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A new engine demonstrates the stringent off-road vehicle

The 55-kilowatt propane engine designed at SwRI features a lean-burn combustion system and electronic controls to deliver EPA Tier 3 emissions levels, rivaling the performance and fuel economy of a diesel engineer.

A lean-burn, propane engine developed by engineers at Southwest Research Institute (SwRI) demonstrates a low-emissions alternative to diesel power. The propane engine replaces a 60 kW diesel engine in a John Deere 5410 tractor and can be modified for other naturally aspirated off-road vehicles for the agricultural, construction and power generation industries.

"This prototype demonstrates that a clean, efficient alternative to diesel-powered tractors and other off-road equipment is feasible," said John T. Kubesh, a principal engineer in the SwRI Engine and Vehicle Research Division. "Such an engine would be especially practical in emissions non-attainment areas."

The propane engine features a lean-burn combustion system and electronic controls to deliver Tier 3 emissions levels, rivaling the performance and fuel economy of a diesel engine. The propane engine delivers 55 kW, nearly as much as the 60 kW diesel engine. Full-load thermal efficiency of 34.8 percent is nearly on par with the 35.4 percent efficiency of the diesel engine. Noise levels also are lower with the propane engine, which provides a 7-decibel reduction in noise over the diesel. The tractor also features the use of conformable fuel storage, used for the first time in an off-road vehicle. The new storage system enables higher fuel capacity and convenient, single-point refueling.

The propane engine produces significantly lower emissions than a diesel, meeting the Environmental Protection Agency (EPA) Tier 3 standards scheduled to go into effect in 2008. Tier 3 limits emissions to 4.7 grams per kilowatt-hour (g/kW-hr) of oxides of nitrogen (NOx) plus nonmethane hydrocarbon (NMHC). Current tractor diesels emit 9.5 g/kW-hr of NOx + NMHC, while the propane engine emits 3.95 g/kW-hr. Similarly, a diesel emits 0.23 g/kW-hr of particulate matter (PM), while the propane engine emits 0.05 g/kW-hr. At this time, Tier 3 calls for PM levels of 0.4 g/kW-hr, a carryover of the Tier 2 levels, however, future reductions in PM standards are expected. Because the propane engine is a lean-burn engine that also uses an oxidation catalyst, carbon monoxide (CO) emissions already are well below Tier 3 standards.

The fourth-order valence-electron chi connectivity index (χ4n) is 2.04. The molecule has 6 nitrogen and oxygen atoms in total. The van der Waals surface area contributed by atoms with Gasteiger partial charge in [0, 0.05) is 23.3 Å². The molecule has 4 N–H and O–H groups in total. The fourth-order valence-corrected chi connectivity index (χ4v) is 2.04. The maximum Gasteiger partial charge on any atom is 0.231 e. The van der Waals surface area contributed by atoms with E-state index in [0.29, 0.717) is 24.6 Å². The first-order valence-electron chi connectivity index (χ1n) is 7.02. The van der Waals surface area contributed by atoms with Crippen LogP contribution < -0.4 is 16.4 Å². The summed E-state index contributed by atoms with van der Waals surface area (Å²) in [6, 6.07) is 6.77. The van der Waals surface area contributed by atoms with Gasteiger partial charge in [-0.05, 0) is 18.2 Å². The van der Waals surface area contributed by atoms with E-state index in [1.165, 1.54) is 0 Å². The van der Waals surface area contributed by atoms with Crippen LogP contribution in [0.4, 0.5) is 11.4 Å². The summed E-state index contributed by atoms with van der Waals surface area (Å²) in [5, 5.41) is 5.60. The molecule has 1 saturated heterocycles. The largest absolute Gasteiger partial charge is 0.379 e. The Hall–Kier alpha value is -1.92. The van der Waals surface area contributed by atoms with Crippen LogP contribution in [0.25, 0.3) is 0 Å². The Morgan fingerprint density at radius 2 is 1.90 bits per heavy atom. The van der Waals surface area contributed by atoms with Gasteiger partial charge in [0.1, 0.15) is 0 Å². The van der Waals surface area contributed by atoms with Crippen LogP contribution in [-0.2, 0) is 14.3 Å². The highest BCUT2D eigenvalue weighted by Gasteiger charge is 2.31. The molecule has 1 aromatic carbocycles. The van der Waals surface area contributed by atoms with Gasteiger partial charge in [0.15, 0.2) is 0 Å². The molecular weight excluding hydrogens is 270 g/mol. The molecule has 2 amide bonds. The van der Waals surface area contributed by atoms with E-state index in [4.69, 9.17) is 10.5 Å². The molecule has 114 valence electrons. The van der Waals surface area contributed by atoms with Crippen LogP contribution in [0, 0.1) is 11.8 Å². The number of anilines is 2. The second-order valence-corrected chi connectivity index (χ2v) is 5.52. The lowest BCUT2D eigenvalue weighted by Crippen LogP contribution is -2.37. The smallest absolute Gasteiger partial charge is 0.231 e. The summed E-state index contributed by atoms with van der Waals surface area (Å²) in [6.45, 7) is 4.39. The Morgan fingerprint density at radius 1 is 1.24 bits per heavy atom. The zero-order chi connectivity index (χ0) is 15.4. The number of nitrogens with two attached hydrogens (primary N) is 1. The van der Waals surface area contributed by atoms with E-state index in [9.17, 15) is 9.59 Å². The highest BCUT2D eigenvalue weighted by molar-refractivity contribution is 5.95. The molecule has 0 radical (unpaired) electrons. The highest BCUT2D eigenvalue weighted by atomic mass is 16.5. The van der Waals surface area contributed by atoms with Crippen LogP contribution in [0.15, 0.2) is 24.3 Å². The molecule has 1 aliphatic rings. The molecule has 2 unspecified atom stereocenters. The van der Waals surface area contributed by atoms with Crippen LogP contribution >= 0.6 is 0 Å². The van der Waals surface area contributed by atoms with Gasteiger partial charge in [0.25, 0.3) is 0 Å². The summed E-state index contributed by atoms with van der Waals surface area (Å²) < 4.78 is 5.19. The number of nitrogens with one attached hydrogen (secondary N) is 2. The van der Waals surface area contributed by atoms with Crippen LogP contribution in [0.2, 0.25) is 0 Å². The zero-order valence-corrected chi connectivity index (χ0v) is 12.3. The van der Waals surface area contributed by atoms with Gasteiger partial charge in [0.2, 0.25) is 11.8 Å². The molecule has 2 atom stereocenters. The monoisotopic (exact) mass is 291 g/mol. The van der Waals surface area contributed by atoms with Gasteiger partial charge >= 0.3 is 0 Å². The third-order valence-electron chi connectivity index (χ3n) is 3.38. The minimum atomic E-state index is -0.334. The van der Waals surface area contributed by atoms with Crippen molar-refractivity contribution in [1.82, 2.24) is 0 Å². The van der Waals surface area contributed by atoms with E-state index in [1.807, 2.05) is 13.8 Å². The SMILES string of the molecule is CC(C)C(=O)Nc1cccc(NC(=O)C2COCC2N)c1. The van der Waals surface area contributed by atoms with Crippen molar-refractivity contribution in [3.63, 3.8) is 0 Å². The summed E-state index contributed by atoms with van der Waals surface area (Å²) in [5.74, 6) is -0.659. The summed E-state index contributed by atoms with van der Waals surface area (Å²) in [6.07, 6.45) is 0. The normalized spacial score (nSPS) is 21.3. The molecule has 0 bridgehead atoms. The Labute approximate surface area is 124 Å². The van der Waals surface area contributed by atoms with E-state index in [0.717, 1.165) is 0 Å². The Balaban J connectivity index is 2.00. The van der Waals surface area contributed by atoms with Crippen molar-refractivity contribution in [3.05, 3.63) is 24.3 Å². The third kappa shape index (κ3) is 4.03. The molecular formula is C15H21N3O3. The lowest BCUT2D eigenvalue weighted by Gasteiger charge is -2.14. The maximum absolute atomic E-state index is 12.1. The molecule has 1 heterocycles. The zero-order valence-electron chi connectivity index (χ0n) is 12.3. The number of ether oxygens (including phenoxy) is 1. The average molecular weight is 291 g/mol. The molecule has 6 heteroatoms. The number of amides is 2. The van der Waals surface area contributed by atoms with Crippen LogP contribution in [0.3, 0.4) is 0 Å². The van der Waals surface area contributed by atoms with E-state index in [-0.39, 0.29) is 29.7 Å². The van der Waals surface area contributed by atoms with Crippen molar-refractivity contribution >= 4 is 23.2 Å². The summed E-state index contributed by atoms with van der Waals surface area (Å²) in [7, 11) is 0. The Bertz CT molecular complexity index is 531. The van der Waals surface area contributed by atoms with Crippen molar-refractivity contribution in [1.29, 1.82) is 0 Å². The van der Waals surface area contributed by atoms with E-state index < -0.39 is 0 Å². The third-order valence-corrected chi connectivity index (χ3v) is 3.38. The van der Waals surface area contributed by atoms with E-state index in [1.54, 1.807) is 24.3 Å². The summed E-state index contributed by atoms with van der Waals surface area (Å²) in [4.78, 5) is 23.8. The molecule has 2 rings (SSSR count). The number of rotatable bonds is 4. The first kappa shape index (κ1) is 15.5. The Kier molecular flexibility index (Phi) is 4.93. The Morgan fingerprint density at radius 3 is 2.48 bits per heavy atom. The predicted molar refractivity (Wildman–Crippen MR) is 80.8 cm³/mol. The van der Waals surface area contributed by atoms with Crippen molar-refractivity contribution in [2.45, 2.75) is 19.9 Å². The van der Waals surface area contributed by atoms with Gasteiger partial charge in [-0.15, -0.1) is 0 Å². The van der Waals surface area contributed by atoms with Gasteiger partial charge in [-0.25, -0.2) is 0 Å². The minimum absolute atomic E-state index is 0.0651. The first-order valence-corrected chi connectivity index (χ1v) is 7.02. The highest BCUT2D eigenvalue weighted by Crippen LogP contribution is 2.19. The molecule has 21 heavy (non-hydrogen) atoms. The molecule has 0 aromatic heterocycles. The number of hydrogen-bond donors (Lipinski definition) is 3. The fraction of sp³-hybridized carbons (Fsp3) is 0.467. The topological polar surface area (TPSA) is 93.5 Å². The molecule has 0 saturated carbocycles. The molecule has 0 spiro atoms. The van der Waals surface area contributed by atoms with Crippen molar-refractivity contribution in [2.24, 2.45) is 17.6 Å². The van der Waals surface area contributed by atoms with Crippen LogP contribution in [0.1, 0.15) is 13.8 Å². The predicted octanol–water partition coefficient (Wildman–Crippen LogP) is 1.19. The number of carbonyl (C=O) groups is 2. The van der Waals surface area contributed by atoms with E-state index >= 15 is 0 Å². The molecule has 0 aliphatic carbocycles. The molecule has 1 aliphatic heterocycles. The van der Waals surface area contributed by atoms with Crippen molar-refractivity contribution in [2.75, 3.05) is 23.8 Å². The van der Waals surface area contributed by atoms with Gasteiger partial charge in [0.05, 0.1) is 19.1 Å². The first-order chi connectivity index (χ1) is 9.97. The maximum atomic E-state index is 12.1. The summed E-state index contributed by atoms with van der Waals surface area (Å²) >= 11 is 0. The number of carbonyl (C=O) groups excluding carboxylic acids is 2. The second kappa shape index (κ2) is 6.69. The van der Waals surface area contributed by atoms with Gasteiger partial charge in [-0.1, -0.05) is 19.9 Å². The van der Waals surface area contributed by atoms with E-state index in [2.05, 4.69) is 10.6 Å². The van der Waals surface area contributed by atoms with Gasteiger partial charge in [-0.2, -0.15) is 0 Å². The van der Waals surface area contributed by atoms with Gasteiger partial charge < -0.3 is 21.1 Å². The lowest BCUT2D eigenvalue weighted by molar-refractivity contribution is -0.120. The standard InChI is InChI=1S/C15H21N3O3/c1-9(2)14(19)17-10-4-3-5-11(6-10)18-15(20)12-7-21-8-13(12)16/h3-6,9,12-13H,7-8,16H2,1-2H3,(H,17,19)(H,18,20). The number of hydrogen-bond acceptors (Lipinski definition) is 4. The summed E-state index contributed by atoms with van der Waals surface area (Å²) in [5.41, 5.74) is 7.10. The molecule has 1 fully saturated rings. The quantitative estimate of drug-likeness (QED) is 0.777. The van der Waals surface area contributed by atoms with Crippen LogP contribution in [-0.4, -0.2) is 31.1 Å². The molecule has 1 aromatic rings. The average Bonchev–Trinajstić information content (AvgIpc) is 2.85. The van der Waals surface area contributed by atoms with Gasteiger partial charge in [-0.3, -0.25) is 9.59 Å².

"We used existing CNG (compressed natural gas) and diesel engine hardware to the extent possible for this engine to help minimize costs," Kubesh said. "Should market demand ever lead to the propane engine being placed in production, the use of common diesel and automotive components will help keep costs low."

This engine development program was funded by the Propane Education and Research Council (PERC), Texas Alternative Fuels Council and the John Deere Product Engineering Center. The initial concept and support for this project was generated by the Alternative Fuels Research and Education Division of the Texas Railroad Commission.

In mid 2002, PERC will sponsor a follow-on project to gather feedback and real-world fuel-use data from operators in the Houston-Galveston area who will assess the tractor's performance and reliability.

Emissions reduction in off-road vehicles can be particularly challenging because the vehicles come in a broad range of engine sizes and are used in a vast array of applications and operating environments, including environments with excessive heat, dust and moisture. In addition, these engines are typically naturally aspirated designs, and solutions to the emissions problem used in the on-highway vehicle market aren't always practical.

Off-road engine manufacturers became subject to emissions regulations in the 1990s when off-road emissions were identified as a major source of air pollution. The EPA proposed the Tier 3 standards to help make significant, long-term improvements in air quality in many areas of the United States.

Published in the Spring 2002 issue of Technology Today®, published by Southwest Research Institute. For more information, contact Joe Fohn.

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